Small & Simple Solutions: Kitchen

If you’re from the suburbs, our kitchen is small.  If you’re from the city, our kitchen is huge.  We’ve gotten both responses.  To me, it’s just right for now.  The key to a small kitchen is PRIORITIES.  Actually, that’s the key to a lot of things in life.

Anyway, some conveniences of a small kitchen include:

  • it’s easy to clean
  • I don’t have to take more than 2 steps in any given direction to reach absolutely everything
  • it has a 1.5 person capacity

Some inconveniences of a small kitchen include:

  • it’s easy to clutter
  • I don’t have to take more than 2 steps in any given direction to reach absolutely everything
  • it has a 1.5 person capacity

So perhaps the other key to a small kitchen is PERSEPCTIVE.  And again, that applies to all of life, doesn’t it?

If you have a small kitchen too, or are just interested in tweaking your priorities and perspective, I hope this post sparks some ideas.

Let’s begin.


In this corner is where I spend most of my days (sung to Fresh Prince).  If you’re a stay-at-home parent of insatiably hungry little ones and you don’t outsource all their meals to McDonald’s or Papa John’s, then you understand how it’s possible to stand in the kitchen for hours a day.  Anyway, the top cabinets to the left of the sink hold everything we eat on and drink from.  Plates, bowls, coffee mugs, glasses, stemware.  Bottom cabinet holds food containers.  And despite popular belief-and to my surprise- you do NOT need 7 mixing bowls, 10 varieties of Tupperware, 15 ‘just-in-case-lids’ or 3 different sizes of strainers.  Thus, we save a lot of space in cabinets.

Also not necessary: a microwave.  That’s right, we’ve survived for 7 years now (by choice) without a microwave; reheating food and beverages the old fashion way- stovetop.  Ironically, it takes the same amount of time, if not less, and saves space.  We do, however, have a toaster oven, which we use a lot.

To the right of the sink, the top cabinets hold my pots and pans. To clarify, I have 3 pots and 3 pans.  Period.  And I’ve never been caught in a bind- and I cook for my family and others A LOT.  The bottom cabinet houses what I’ve deemed essential gadgets: blender, food processes, crockpot, rice cooker/steamer, bakeware.

Turn 180 degrees…


…and you’ve got a stove which stores baking dishes & stoneware and one mouse last winter that was promptly rehoused.  Next to that is our super duper water filter (which more than one guest has mistaken for “wow, you guys drink a lot of coffee, huh?!”)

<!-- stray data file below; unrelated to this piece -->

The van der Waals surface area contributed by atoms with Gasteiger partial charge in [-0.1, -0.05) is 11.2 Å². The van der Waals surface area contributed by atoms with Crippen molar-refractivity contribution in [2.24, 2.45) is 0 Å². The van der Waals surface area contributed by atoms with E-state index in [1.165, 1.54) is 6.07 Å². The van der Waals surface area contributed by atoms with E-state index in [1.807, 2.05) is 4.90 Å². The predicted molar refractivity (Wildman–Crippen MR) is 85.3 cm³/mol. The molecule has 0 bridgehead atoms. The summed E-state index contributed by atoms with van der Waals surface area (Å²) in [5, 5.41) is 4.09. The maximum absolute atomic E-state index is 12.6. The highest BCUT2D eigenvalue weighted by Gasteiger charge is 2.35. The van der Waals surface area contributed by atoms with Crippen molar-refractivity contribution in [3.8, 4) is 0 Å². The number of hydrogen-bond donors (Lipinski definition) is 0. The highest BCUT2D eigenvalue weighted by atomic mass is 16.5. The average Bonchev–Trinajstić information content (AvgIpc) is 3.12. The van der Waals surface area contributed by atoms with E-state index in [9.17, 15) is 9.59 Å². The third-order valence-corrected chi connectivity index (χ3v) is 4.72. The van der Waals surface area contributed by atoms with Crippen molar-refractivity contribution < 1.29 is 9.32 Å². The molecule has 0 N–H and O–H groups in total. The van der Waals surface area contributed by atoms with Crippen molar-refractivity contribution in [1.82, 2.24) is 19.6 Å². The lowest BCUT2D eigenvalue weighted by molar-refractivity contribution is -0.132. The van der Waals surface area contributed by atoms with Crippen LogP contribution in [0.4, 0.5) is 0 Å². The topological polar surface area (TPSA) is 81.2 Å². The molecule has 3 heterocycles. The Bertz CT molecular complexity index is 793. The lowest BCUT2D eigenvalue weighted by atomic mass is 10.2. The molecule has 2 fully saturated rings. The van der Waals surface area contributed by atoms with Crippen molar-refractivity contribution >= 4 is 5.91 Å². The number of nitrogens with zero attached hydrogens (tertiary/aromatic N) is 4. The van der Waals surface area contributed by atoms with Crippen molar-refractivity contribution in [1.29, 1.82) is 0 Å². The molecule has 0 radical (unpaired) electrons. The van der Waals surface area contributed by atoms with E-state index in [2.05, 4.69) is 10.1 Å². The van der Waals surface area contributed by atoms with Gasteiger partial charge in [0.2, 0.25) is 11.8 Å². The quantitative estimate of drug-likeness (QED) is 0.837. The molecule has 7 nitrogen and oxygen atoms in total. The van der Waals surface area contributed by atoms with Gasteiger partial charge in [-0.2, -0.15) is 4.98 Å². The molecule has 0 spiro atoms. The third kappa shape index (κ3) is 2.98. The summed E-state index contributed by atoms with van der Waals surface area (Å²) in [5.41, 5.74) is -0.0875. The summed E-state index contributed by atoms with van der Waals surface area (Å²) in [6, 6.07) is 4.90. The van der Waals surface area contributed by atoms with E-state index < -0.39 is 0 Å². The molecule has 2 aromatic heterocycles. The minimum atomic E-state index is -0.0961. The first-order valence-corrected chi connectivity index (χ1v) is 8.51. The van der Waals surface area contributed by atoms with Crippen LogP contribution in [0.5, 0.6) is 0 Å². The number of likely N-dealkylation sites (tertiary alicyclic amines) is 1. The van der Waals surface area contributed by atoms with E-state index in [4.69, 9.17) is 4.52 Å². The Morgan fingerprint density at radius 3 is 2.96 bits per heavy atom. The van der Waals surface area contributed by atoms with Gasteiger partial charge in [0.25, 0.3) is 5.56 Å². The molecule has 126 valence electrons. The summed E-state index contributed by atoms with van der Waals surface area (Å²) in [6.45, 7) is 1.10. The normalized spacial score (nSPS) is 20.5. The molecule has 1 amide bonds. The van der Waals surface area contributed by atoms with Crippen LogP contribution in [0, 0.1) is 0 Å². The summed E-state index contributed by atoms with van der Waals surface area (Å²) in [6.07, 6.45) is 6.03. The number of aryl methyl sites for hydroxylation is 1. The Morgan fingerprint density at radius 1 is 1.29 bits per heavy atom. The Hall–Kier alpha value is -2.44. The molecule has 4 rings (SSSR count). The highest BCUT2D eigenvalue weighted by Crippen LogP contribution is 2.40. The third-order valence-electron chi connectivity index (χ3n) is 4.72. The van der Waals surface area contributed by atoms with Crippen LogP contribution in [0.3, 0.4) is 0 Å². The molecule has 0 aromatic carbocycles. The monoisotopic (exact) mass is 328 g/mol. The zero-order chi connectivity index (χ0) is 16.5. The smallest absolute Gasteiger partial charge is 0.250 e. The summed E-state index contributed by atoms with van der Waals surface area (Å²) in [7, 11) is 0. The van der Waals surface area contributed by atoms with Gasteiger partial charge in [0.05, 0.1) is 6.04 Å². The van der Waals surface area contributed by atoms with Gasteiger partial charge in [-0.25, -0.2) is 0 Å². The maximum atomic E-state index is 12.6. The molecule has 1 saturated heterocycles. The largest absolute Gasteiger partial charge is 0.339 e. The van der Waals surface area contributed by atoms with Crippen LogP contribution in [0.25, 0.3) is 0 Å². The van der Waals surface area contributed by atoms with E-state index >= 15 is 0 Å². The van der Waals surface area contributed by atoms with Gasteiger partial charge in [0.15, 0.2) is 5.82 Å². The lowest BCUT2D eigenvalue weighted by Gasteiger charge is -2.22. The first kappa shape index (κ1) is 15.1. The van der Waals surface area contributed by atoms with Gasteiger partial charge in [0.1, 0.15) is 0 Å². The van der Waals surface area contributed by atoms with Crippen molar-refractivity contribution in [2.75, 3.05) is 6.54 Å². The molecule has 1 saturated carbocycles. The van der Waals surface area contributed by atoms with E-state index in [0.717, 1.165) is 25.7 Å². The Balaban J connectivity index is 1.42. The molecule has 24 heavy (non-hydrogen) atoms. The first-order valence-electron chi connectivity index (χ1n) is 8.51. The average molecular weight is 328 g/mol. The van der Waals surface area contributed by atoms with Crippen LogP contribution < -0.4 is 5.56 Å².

Fetching your own water is a rite of passage for Kirkpatrick kids.  First I wean’em, then I give’em a camelbak.  And since we only drink water (most of the time) any spill is actually an accidental cleaning.  It’s really quite awesome- they hydrate and clean up all in one!  And it’s one two less things on my plate.

*We’ve enjoyed this Propur Filter for years and would recommend it!

Next, the pantry.


You may have noticed that our pantry is rather toddler-sized.  Thankfully, our diet does not require a lot of pantry items (yeah, we’re local seasonal produce people) but it still took some ongoing creativity for our pantry to make sense.  In the end, I went with labeled shelves.  From top to bottom: Snacks, Spices & Sweeteners; Dried Fruit & Canned Goods; Nuts, Seeds & Butters; Grains; Bulk.

And lastly, truly the most highly-trafficked corner of the entire house: the fruit cart!IMG_3636

For years now I’ve adopted an open-produce policy, allowing the kids to eat as much fruit & veggies as they’d like in a day as long as they (1) ask permission (2) get it themselves and (3) actually eat it!  Other than the occasional half-eaten apple or carrot, this policy has worked out pretty well.  Note: I only shop for produce once a week, so when it’s gone, it’s gone!  My theory is that it will help them consume in moderation.  I’ll get back to you on that one!  Also note: I do not peel carrots or slice apples or chisel melon into cute little shapes.  I apply the keep-it-simple mentality to food presentation (because I value my sanity and time.)

So there it is.  Hope you enjoyed this little tour.  I’d really like to hear your kitchen-related stories.  Or dilemmas. Or dreams.  (My dream kitchen has a comfy sofa so guests can visit while I cook I can relax while my personal chef prepares dinner.)




4 thoughts on “Small & Simple Solutions: Kitchen

Add yours

  1. You have done an awesome job, downsizing to necessities, and organizing, handily placing your constantly used things! I am getting ideas (things may never get beyond that, probably!)

  2. Sooo can you come down south to Baton Rouge and organize my tiny house :). Ha. How many square feet is your house. We have a 3 bedroom one and half bath but its very tiny… The rooms are smaller side but comfortable. House is 1120 sq feet … But living on one pretty, small but grateful for job, income we will not and can not upgrade any time soon. Will start homeschooling in next 2 years or bit less and would love for our family to grow too! Know it can be done just need lots of brainstorming and planning
    Loved reading these blogs!

    1. I’m so glad you enjoy these blogs! Our house is a bit bigger, but not by much! I’m not sure if you noticed, but a while back I did a series on living in a small house. It’s categorized under Small & Simple Solutions. It may help at the brainstorming. Merry Christmas to your family!

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